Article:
"3. That there exists between Parcel Nos. 2a and 3 a freeway (stairway) to Parcel No. 2b which has been used by the parties hereto and their predecessors in interest for many years, and the use of which by defendant is necessary as an approach to defendant's property; and
"4. That of necessity the plaintiff and the defendant as owners of the aforesaid parcels are entitled to the common and reasonable use of such freeway, the actual title to which shall be vested in the plaintiff, subject, however, to the rights of the defendant thereto."
We cannot say that the district court erred in finding that the passageway in question is an ancient freeway to the use of which the defendant is entitled. Plans Nos. 3 and 4 from the Hingelberg book of November 1836 on file in the Department of Public Works in St. Thomas, show the passageway as then existing and as the only way of access from the buildings in the area now known as Parcel No. 2b Sneglegade to the public street below. These Hingelberg plans establish that the passageway is a very ancient one. This fact is further confirmed by the physical characteristics of the passage and its stairways themselves, particularly the upper end of the passage which comprises an ancient set of steps and a doorway leading only into the defendant's property No. 2b.
The agreement of partition dated April 26, 1860, between the owners of the former Parcel No. 2 Sneglegade expressly provided that the division of the property was to be according to a plan of the whole lot made by the Royal Surveyor, Major Strandgaard, which was annexed to the agreement. The annexed Strandgaard plan clearly showed the passageway and stairs in question running from the south line of the new Parcel No. 2b along the west line of the new Parcel No. 2a southwardly down to Sneglegade.
The plaintiff urges that neither the agreement of partition nor the subsequent deeds contain any express grant of the easement of the right of way in question and that the defendant is, therefore, not entitled to it. We do not agree. The Danish law which was in force in St. Thomas prior to 1921,2 it is true, required the registration of rights of property. But, as F. Vinding Kruse states in his work, Ejendomsretten [Property Law], København, 1951, 3d ed., Vol. 1, p. 1041:
"An important exception to the demand for registration relates to private rights of way, since here a rule applies that, when a certain path is the only or the main access to property or to some of its plots and the right of way is indicated on the maps, the right of way, even if it is not registered, may not be dislodged by later owners of the servient estate."3
Under this rule of the Danish law right to use the passageway here in question, provided it was the only or main access to Parcel 2b (a point which will be hereinafter discussed), vested in the grantee of that parcel under the recorded partition agreement of 1860 even though not mentioned therein since it was indicated on the map or plan attached to and recorded with that agreement. In this respect the Danish law was similar to the rules of the common law now in force in St. Thomas. For under the common law when land is conveyed by a description which refers to a plan or map on which an abutting way is shown an easement therein is implied in the conveyance4 and deemed a part of the property to which the grantee is entitled, and neither the grantor nor any person claiming under him may repudiate the easement or deny that it exists, if it is capable of existence.5 It follows that the defendant as successor in title to Theresine Victorine Souffront to whom Parcel No. 2b was conveyed by the partition agreement of 1860 is not precluded from using the disputed passage and its stairways merely because its use was not expressly granted in the partition agreement and subsequent deeds.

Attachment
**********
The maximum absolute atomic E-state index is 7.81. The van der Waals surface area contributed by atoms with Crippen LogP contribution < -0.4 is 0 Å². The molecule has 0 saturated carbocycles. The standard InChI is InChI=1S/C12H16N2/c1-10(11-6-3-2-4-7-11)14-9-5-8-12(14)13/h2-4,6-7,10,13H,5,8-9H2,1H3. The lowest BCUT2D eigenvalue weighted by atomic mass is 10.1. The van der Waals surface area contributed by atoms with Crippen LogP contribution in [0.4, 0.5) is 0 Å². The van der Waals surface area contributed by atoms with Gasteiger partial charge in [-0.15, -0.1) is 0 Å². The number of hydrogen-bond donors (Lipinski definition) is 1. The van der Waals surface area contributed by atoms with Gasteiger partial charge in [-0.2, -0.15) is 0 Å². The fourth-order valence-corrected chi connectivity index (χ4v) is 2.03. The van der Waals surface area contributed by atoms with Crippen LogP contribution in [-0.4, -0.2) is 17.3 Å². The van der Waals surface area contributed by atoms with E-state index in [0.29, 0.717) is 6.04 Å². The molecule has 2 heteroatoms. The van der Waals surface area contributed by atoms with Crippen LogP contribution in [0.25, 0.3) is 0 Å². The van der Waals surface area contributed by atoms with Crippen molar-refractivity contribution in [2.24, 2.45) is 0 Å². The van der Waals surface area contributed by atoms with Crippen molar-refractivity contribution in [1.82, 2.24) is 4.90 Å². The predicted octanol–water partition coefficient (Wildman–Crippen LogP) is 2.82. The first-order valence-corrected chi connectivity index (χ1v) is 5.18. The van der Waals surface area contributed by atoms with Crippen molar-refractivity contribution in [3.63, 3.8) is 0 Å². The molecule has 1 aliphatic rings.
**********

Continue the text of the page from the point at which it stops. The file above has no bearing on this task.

It will be seen from the statement of Kruse which we have quoted that the Danish law included the concept that an unregistered right of way, in order to be recognized, must also be the only or principal means of access to the property in question. In other words it must be a way which is reasonably necessary for access to the property from the public street or road. In this respect also the Danish law was similar to the common law rules which succeeded it in St. Thomas. For under the common law when a tract of land is conveyed and there is no means of access thereto except over the remaining land of the grantor or the land of strangers the grant of a way of necessity over the grantor's remaining land is ordinarily implied by law as an incident to the grantee's occupation and use of the land conveyed.6 Likewise if the land retained by the grantor is surrounded by the land conveyed and the land of strangers, the law implies the reservation by the grantor of a way of necessity over the land conveyed.7 It has also been held at common law that the necessity for the way is not limited to an absolute physical necessity and that it is enough to warrant the implication of a way of necessity to show that the way is reasonably necessary,8 a concept quite analogous to the Danish idea that the rule applies to a way which is the only or main access to the property involved.